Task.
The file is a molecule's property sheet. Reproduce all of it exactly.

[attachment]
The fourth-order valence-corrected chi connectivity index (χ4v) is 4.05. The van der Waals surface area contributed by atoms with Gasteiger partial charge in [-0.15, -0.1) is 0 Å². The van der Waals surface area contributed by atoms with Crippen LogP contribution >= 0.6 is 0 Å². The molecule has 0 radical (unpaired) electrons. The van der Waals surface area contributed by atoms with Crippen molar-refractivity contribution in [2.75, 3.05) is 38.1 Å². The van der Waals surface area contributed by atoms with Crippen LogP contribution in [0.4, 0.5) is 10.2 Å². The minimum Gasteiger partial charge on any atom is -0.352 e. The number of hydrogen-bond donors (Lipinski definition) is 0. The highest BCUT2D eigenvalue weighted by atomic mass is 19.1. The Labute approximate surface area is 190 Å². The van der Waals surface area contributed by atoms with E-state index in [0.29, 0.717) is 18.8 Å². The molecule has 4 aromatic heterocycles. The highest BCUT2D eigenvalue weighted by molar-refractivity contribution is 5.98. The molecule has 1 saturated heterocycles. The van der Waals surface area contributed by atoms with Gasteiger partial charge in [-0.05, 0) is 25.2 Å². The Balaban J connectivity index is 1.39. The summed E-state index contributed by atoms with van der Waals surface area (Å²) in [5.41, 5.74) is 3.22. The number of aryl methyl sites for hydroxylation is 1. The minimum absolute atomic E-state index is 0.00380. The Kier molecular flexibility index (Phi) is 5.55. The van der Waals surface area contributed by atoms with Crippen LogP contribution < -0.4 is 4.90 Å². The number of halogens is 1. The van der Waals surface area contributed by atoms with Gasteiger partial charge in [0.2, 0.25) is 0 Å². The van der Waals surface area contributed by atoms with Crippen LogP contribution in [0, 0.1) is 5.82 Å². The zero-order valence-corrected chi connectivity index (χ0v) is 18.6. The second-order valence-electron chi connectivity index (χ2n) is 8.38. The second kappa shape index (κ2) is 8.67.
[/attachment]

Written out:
The fourth-order valence-corrected chi connectivity index (χ4v) is 4.05. The van der Waals surface area contributed by atoms with Gasteiger partial charge in [-0.15, -0.1) is 0 Å². The van der Waals surface area contributed by atoms with Crippen LogP contribution >= 0.6 is 0 Å². The molecule has 0 radical (unpaired) electrons. The van der Waals surface area contributed by atoms with Crippen molar-refractivity contribution in [2.75, 3.05) is 38.1 Å². The van der Waals surface area contributed by atoms with Crippen LogP contribution in [0.4, 0.5) is 10.2 Å². The minimum Gasteiger partial charge on any atom is -0.352 e. The number of hydrogen-bond donors (Lipinski definition) is 0. The highest BCUT2D eigenvalue weighted by atomic mass is 19.1. The Labute approximate surface area is 190 Å². The van der Waals surface area contributed by atoms with E-state index in [0.29, 0.717) is 18.8 Å². The molecule has 4 aromatic heterocycles. The highest BCUT2D eigenvalue weighted by molar-refractivity contribution is 5.98. The molecule has 1 saturated heterocycles. The van der Waals surface area contributed by atoms with Gasteiger partial charge in [-0.05, 0) is 25.2 Å². The Balaban J connectivity index is 1.39. The summed E-state index contributed by atoms with van der Waals surface area (Å²) in [5.41, 5.74) is 3.22. The number of aryl methyl sites for hydroxylation is 1. The minimum absolute atomic E-state index is 0.00380. The Kier molecular flexibility index (Phi) is 5.55. The van der Waals surface area contributed by atoms with Crippen LogP contribution < -0.4 is 4.90 Å². The number of halogens is 1. The van der Waals surface area contributed by atoms with Gasteiger partial charge in [0.2, 0.25) is 0 Å². The van der Waals surface area contributed by atoms with Crippen LogP contribution in [0, 0.1) is 5.82 Å². The zero-order valence-corrected chi connectivity index (χ0v) is 18.6. The second-order valence-electron chi connectivity index (χ2n) is 8.38. The second kappa shape index (κ2) is 8.67.